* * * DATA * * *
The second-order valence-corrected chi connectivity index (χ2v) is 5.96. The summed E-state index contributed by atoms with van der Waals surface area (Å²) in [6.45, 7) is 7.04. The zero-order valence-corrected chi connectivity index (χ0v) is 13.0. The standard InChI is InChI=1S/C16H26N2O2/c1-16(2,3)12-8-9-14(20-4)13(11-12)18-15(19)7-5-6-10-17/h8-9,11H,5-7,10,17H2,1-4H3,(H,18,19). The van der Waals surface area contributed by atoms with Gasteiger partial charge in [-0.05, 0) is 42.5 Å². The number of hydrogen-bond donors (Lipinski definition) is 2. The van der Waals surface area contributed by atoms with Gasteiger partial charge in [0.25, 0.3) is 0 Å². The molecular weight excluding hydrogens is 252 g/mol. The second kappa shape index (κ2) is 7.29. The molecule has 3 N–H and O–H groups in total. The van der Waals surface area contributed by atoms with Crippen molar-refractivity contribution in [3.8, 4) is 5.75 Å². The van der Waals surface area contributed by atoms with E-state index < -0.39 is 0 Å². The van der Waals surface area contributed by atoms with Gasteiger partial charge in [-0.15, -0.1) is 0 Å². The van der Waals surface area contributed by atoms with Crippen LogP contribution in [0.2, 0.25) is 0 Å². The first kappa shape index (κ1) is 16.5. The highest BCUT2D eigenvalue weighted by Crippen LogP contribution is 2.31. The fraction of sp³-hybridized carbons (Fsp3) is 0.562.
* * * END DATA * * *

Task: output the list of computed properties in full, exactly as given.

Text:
The second-order valence-corrected chi connectivity index (χ2v) is 5.96. The summed E-state index contributed by atoms with van der Waals surface area (Å²) in [6.45, 7) is 7.04. The zero-order valence-corrected chi connectivity index (χ0v) is 13.0. The standard InChI is InChI=1S/C16H26N2O2/c1-16(2,3)12-8-9-14(20-4)13(11-12)18-15(19)7-5-6-10-17/h8-9,11H,5-7,10,17H2,1-4H3,(H,18,19). The van der Waals surface area contributed by atoms with Gasteiger partial charge in [-0.05, 0) is 42.5 Å². The number of hydrogen-bond donors (Lipinski definition) is 2. The van der Waals surface area contributed by atoms with Gasteiger partial charge in [0.25, 0.3) is 0 Å². The molecular weight excluding hydrogens is 252 g/mol. The second kappa shape index (κ2) is 7.29. The molecule has 3 N–H and O–H groups in total. The van der Waals surface area contributed by atoms with Crippen molar-refractivity contribution in [3.8, 4) is 5.75 Å². The van der Waals surface area contributed by atoms with E-state index < -0.39 is 0 Å². The van der Waals surface area contributed by atoms with Gasteiger partial charge in [-0.15, -0.1) is 0 Å². The van der Waals surface area contributed by atoms with Crippen LogP contribution in [0.2, 0.25) is 0 Å². The first kappa shape index (κ1) is 16.5. The highest BCUT2D eigenvalue weighted by Crippen LogP contribution is 2.31. The fraction of sp³-hybridized carbons (Fsp3) is 0.562.